Annotate this Case
Download PDF
RENDERED: August 13, 1999; 10:00 a.m. NOT TO BE PUBLISHED C ommonwealth O f K entucky C ourt O f A ppeals NO. 1998-CA-001237-MR AND CROSS-APPEAL NO. 1998-CA-001305-MR CITY OF LOUISVILLE APPELLANT/CROSS-APPELLEE APPEAL FROM JEFFERSON CIRCUIT COURT HONORABLE THOMAS B. WINE, JUDGE ACTION NO. 96-CI-002372 v. BRIAN L. CULLINAN APPELLEE/CROSS-APPELLANT OPINION AFFIRMING ** ** ** ** ** BEFORE: JOHNSON, MCANULTY, AND MILLER, JUDGES. MILLER, JUDGE: The City of Louisville (the City) brings this appeal from an April 22, 1998, summary judgment of the Jefferson Circuit Court. Ky. R. Civ. P. (CR) 56. (Cullinan) cross-appeals. Brian L. Cullinan We affirm on appeal and cross-appeal. On May 22, 1995, appellee/cross-appellant, Cullinan, made an open records request to the City pursuant to the Kentucky Open Records Act, codified in Ky. Rev. Stat. (KRS) 61.870-61.884. The request was for documentation of legal expenses billed to the City by its contract attorneys--the firm of Lynch, Cox, Gilman & Mahan (the law firm). The request included documentation for consulting expenses, travel expenses, and miscellaneous costs relating to expert witnesses hired on the City's behalf in defense of certain litigation. The City responded on May 31, 1995, stating that it was not in possession of the items requested. Given this response, Cullinan directed a similar request to the law firm. The law firm responded that it would not produce the records because (1) the firm was not subject to the Kentucky Open Records Act and (2) the firm was not granted permission by its client--the City--to furnish the records in question. request. Pursuant to this response, Cullinan made another The City responded that the expense documents in question were not public records. In addition, the City claimed it was not “custodian” of same as defined by KRS 61.870(6). Finally, Cullinan requested that the City reconsider its position. The City did not reconsider, contending that the records were not public and that they had never been custodian thereof. Pursuant to KRS 61.880(2), Cullinan asked the Attorney General of the Commonwealth of Kentucky to review the City's denial. On March 21, 1996, the Attorney General rendered a decision agreeing with the City and stating that the records were not public and that the custodian law firm was not a “public agency” within the meaning of KRS 61.870(1). The net effect was that the City would not be required to furnish the requested information. On April 25, 1996, Cullinan filed an appeal in the Jefferson Circuit Court pursuant to KRS 61.882. Therein he sought the court to order a production of the records according to his request and to assess damages in the form of a sanction -2- together with attorney fees and court costs. cross-motions for summary judgment. The parties filed On April 22, 1998, the circuit court entered judgment in Cullinan's favor and ordered production of the records; it denied, however, the request for sanctions, attorney fees, and costs. prosecuted the instant appeal. From this order, the City Cullinan cross-appealed from a denial for his prayer for damages, costs, and attorney fees. On appeal, the City makes but a single argument: the circuit court committed reversible error by identifying private records requested by Cullinan as public records. The City contends the records are not public records within the purview of the statute and that the City's right of access to the records does not make the material “public” within the meaning of the statute. The facts of this matter are not in dispute. Wherefore, we are of the opinion that the resolution of the controversy is a matter of law. CR 56; Steelvest, Inc. v. Scansteel Service Center, Inc., Ky., 807 S.W.2d 476 (1991). review matters of law de novo. We See Louisville Edible Oil Products, Inc. v. Revenue Cabinet, Commonwealth of Kentucky, Ky. App., 957 S.W.2d 272 (1997). We are therefore required to determine whether the documents requested come within the purview of KRS 61.870. That section provides in relevant part as follows: “Public record” means all books, papers, maps, photographs, cards, tapes, discs, diskettes, recordings, software, or other documentation . . . which are prepared, owned, used, in the possession of or retained by a public agency. (Emphasis added.) -3- There is no doubt that the records requested were prepared, owned, and used at the instance of the City. The records are nothing more than the routine billing documents generated by a law firm in representation of a client. Here, they are essentially the City's documents supporting fees to be billed and paid by the City for legal services rendered. Certainly, the City would not have been authorized to pay money to the contract law firm without the benefit of such records. We are of the opinion that the question as to custody and possession of the these records was answered by the contract law firm when it stated, “[w]e have not been granted permission by our clients to disclose to you the records in question.” It is clear from this response that the law firm was holding the documents at the instance of and as custodian on the City's behalf, thus conforming to KRS 61.870(6). In the end, it is the nature and purpose of the document, not the place where it is kept, that determines its status as a public record. 66 Am. Jur. 2d Records and Recording Laws, §3 (1973). The cross-appeal is without merit as the City's denial was predicated upon an opinion of the Attorney General. For the foregoing reasons, the judgment of the Jefferson Circuit Court is affirmed. ALL CONCUR. BRIEFS FOR APPELLANT/CROSSAPPELLEE CITY OF LOUISVILLE: Louisville, KY William C. Stone Mitchell L. Perry -4- BRIEF FOR APPELLEE/ CROSS-APPELLANT CULLINAN: Christina R. L. Norris Louisville, KY -5-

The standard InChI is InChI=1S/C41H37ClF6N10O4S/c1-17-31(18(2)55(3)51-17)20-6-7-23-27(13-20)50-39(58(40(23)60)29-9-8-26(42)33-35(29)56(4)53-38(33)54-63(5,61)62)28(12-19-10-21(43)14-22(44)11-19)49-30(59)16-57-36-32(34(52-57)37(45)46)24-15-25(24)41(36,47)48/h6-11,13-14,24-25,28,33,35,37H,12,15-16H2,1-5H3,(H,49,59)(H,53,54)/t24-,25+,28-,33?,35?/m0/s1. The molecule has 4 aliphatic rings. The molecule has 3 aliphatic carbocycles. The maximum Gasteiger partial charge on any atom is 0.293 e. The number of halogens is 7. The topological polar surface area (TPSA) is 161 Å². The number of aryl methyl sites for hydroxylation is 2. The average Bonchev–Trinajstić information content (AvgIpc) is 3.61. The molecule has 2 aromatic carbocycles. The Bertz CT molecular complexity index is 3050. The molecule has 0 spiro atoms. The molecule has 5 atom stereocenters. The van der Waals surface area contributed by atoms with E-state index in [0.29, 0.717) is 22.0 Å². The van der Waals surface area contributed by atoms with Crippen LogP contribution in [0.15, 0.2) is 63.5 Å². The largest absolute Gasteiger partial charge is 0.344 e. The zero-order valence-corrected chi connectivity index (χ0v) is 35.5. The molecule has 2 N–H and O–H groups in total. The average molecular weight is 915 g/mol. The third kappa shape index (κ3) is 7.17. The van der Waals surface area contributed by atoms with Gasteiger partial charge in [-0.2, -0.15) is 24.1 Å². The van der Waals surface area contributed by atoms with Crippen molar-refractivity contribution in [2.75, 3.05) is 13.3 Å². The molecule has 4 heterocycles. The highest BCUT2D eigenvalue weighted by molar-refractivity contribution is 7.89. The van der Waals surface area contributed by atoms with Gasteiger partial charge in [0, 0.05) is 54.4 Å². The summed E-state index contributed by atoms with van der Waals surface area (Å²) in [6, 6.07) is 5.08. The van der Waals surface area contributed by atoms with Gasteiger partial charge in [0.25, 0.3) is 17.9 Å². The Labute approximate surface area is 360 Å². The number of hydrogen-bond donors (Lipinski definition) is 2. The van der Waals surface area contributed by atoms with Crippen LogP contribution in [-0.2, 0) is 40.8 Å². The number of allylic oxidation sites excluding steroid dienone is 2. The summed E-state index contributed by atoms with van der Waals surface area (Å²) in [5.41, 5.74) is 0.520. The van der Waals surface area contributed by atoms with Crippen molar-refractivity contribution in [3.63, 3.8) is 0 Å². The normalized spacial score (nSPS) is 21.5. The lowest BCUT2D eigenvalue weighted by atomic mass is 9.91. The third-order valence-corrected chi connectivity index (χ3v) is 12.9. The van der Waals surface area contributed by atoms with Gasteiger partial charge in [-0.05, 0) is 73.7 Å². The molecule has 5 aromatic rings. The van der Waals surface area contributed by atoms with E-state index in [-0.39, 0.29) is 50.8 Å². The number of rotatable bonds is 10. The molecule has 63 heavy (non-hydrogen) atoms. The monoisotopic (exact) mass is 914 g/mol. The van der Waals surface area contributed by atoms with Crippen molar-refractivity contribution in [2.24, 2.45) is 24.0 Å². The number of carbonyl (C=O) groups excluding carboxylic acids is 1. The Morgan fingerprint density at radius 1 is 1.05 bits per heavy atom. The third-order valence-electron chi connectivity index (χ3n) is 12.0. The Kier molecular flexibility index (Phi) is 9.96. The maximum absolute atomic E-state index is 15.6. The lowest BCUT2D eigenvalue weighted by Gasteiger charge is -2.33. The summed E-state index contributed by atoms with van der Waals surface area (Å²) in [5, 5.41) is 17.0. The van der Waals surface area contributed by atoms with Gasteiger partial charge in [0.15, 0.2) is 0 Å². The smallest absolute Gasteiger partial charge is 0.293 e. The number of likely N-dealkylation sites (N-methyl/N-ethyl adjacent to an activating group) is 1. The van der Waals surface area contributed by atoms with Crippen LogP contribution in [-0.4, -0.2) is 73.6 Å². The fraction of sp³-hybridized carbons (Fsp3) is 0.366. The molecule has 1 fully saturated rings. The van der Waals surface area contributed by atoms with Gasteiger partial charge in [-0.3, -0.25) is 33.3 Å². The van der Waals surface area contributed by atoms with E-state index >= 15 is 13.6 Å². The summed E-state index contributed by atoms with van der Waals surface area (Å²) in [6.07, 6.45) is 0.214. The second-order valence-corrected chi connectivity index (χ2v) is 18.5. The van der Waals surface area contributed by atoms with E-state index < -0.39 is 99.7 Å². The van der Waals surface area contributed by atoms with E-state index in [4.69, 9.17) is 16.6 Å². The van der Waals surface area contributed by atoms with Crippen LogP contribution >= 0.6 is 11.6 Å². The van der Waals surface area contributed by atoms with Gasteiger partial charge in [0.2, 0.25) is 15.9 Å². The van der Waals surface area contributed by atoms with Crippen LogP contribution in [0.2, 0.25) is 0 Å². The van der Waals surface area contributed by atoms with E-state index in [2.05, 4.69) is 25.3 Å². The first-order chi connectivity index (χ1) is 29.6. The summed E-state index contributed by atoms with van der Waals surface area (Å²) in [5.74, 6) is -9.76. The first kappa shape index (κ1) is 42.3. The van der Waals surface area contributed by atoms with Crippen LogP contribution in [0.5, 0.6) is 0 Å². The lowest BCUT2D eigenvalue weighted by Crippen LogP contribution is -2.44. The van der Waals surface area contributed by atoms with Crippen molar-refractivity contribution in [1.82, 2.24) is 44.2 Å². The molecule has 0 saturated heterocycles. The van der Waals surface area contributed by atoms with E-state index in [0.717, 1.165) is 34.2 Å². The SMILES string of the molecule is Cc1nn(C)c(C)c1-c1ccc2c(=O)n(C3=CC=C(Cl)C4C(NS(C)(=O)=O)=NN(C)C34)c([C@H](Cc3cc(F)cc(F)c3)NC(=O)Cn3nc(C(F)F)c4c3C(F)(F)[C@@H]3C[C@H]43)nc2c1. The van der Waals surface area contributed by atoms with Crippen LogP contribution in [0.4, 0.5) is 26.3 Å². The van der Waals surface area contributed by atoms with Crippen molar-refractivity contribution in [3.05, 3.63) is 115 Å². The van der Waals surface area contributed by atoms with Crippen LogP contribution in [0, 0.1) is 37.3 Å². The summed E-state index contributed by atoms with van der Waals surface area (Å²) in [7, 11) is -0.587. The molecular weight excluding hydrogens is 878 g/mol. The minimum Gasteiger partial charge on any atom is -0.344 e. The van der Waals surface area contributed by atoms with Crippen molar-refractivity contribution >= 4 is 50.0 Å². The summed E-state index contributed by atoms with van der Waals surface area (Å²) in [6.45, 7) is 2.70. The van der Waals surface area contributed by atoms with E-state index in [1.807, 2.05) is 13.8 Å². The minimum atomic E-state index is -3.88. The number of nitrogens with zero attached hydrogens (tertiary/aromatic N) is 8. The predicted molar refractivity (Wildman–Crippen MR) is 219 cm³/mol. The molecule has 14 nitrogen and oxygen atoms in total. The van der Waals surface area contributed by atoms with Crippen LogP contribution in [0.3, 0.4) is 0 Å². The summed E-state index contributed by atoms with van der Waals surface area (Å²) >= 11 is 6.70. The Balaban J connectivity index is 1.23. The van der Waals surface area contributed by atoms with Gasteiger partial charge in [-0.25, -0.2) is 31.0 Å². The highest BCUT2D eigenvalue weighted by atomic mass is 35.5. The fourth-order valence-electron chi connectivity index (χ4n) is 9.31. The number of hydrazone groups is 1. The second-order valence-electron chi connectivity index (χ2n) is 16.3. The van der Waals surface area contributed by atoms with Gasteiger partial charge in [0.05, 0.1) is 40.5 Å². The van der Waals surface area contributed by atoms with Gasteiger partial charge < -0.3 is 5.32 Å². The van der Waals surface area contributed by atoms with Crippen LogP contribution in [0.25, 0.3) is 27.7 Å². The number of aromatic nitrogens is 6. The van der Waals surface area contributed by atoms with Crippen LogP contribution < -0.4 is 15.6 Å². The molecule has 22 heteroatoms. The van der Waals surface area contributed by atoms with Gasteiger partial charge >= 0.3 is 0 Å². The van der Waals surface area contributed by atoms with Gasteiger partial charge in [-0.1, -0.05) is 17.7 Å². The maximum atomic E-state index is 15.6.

Some case metadata and case summaries were written with the help of AI, which can produce inaccuracies. You should read the full case before relying on it for legal research purposes.

This site is protected by reCAPTCHA and the Google Privacy Policy and Terms of Service apply.